The most important battle plan of the New England theater of war, showing in detail the American fortifications on the Dorchester Heights forcing the British removal from Boston to New York in 1776. Well known as best printed plan of the city of Boston, and its environs, to date, this finely engraved in aquatint and beautifully printed on heavy paper, this copy is one of perhaps six known signed in manuscript format by the author.
The map is taken from an original survey completed by Henry Pelham and includes an engraved "passport" issued to Pelham "to take a plan of the towns of Boston & Charlestown and the rebel works…" The map shows streets, churches, wharves and municipal buildings in Boston. Kenneth Nebenzahl describes the military information included in this map as "very good and extensive…including British and American fortifications in Charlestown… Boston, with their lines of Fire". The map is dedicated to Lord George Germain, the British Colonial Secretary.
Pelham, a Loyalist, was born in Boston in 1748/9. In service under General Gage during the opening of hostilities, Pelham was privy to English plans of the city. Engraved in the upper left of this map is a copy of the passport issued to Pelham two months after the Battle of Bunkers-Hill, in order for him to examine the enemy lines. This survey was conducted for a separate map of Charleston which was never published, as he was directed by General Gage "that it would not be altogether proper to publish a plan of Charlestown in its present state, as it would furnish those without a knowledge of the fortifications erected there…" The plan was not published, but the information was included on his large plan of Boston offered here.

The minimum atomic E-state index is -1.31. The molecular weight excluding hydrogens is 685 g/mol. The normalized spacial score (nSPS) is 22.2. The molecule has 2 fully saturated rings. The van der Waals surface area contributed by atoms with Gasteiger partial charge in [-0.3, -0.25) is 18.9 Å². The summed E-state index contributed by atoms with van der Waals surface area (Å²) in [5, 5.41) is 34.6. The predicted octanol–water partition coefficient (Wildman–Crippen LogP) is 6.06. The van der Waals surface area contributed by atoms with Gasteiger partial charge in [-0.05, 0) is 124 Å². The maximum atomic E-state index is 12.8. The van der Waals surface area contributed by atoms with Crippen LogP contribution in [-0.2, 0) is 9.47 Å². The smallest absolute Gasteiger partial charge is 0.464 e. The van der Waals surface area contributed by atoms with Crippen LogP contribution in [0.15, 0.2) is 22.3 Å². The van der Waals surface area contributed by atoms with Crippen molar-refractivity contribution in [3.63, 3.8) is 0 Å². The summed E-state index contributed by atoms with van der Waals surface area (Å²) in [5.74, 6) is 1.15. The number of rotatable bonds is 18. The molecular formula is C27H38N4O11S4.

The aquatint is of interest. Of the highest quality, it is known that Pelham consulted John Singleton Copley (the artist and half-brother of Pelham) regarding the production o f the map. Pelham was eleven years Copley’s junior, and there is little question that Pelham learned to draw from his accomplished elder. Correspondence between the two makes clear the care Pelham gave to the design and execution of his Boston map. The outstanding result is without question the finest cartographical print relating to the American War.
During occupation by British troops in 1775/6 the city of Boston was ravaged. As Pelham himself writes to his brother "not a hillock 6 feet High but What is entrench’d, not a pass where a man could go but what is defended by Cannon; fences pulled down, houses removed, Woods grubbed up, Fields cut into trenches and moulded into ramparts…An hundred places you might be brought to and you not know where you were…Charlestown I am sure you would not. There not a Tree, not a house, not even so much as a stick of wood as large as you hand remains… In Boston almost all the fences; a great Number of Wooden House, perhaps 150, have been pulled down to serve for fewel (fuel)… The Old North pulled down and burnt…"
"less than a dozen recorded impressions of this important map, about half of which are thus signed." The Library of Congress had for some time only the upper unsigned sheet in its collection. Philip Lee Phillips, who purchased the lower, signed, sheet for the Library considered it the "most valuable single sheet acquisition during his long tenure in that position" (conversation with Mrs. Clara E. Le Gear, 1968).
Stokes. American Historical Prints,1776-B110.
Colonial Society. Boston Prints & Printmakers, pp. 52-56.
Seller & Van Ee. Maps & Charts…. #935.
Nebenzahl. Battle Plans of the American Revolution, #290.
Krieger & Cobb. Boston,… Plate 29.